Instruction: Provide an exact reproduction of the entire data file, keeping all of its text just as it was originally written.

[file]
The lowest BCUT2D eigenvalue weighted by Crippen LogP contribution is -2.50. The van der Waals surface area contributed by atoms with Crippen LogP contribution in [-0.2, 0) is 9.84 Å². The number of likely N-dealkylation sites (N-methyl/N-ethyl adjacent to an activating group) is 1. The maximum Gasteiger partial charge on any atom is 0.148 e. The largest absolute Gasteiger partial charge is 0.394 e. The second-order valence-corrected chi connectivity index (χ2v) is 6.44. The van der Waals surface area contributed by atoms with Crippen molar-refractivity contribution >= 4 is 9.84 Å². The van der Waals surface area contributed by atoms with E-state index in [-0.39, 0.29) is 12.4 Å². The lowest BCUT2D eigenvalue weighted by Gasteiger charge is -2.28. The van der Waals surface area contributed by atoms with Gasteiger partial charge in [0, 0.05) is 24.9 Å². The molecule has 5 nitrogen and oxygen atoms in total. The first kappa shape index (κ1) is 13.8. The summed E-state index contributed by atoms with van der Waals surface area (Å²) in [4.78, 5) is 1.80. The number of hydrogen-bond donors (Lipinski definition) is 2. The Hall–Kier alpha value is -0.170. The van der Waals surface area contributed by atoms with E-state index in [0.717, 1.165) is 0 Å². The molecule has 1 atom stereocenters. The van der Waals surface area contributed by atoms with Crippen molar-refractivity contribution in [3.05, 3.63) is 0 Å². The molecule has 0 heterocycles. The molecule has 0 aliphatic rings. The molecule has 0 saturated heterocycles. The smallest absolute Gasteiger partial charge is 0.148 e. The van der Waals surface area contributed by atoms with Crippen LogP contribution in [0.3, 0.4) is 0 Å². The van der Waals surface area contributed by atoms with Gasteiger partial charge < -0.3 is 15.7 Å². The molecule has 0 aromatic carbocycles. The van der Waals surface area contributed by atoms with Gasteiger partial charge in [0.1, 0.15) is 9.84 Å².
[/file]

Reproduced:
The lowest BCUT2D eigenvalue weighted by Crippen LogP contribution is -2.50. The van der Waals surface area contributed by atoms with Crippen LogP contribution in [-0.2, 0) is 9.84 Å². The number of likely N-dealkylation sites (N-methyl/N-ethyl adjacent to an activating group) is 1. The maximum Gasteiger partial charge on any atom is 0.148 e. The largest absolute Gasteiger partial charge is 0.394 e. The second-order valence-corrected chi connectivity index (χ2v) is 6.44. The van der Waals surface area contributed by atoms with Crippen molar-refractivity contribution >= 4 is 9.84 Å². The van der Waals surface area contributed by atoms with E-state index in [-0.39, 0.29) is 12.4 Å². The lowest BCUT2D eigenvalue weighted by Gasteiger charge is -2.28. The van der Waals surface area contributed by atoms with Gasteiger partial charge in [0, 0.05) is 24.9 Å². The molecule has 5 nitrogen and oxygen atoms in total. The first kappa shape index (κ1) is 13.8. The summed E-state index contributed by atoms with van der Waals surface area (Å²) in [4.78, 5) is 1.80. The number of hydrogen-bond donors (Lipinski definition) is 2. The Hall–Kier alpha value is -0.170. The van der Waals surface area contributed by atoms with E-state index in [0.717, 1.165) is 0 Å². The molecule has 1 atom stereocenters. The van der Waals surface area contributed by atoms with Crippen molar-refractivity contribution in [3.05, 3.63) is 0 Å². The molecule has 0 heterocycles. The molecule has 0 aliphatic rings. The molecule has 0 saturated heterocycles. The smallest absolute Gasteiger partial charge is 0.148 e. The van der Waals surface area contributed by atoms with Crippen LogP contribution in [0.3, 0.4) is 0 Å². The van der Waals surface area contributed by atoms with Gasteiger partial charge < -0.3 is 15.7 Å². The molecule has 0 aromatic carbocycles. The van der Waals surface area contributed by atoms with Gasteiger partial charge in [0.1, 0.15) is 9.84 Å².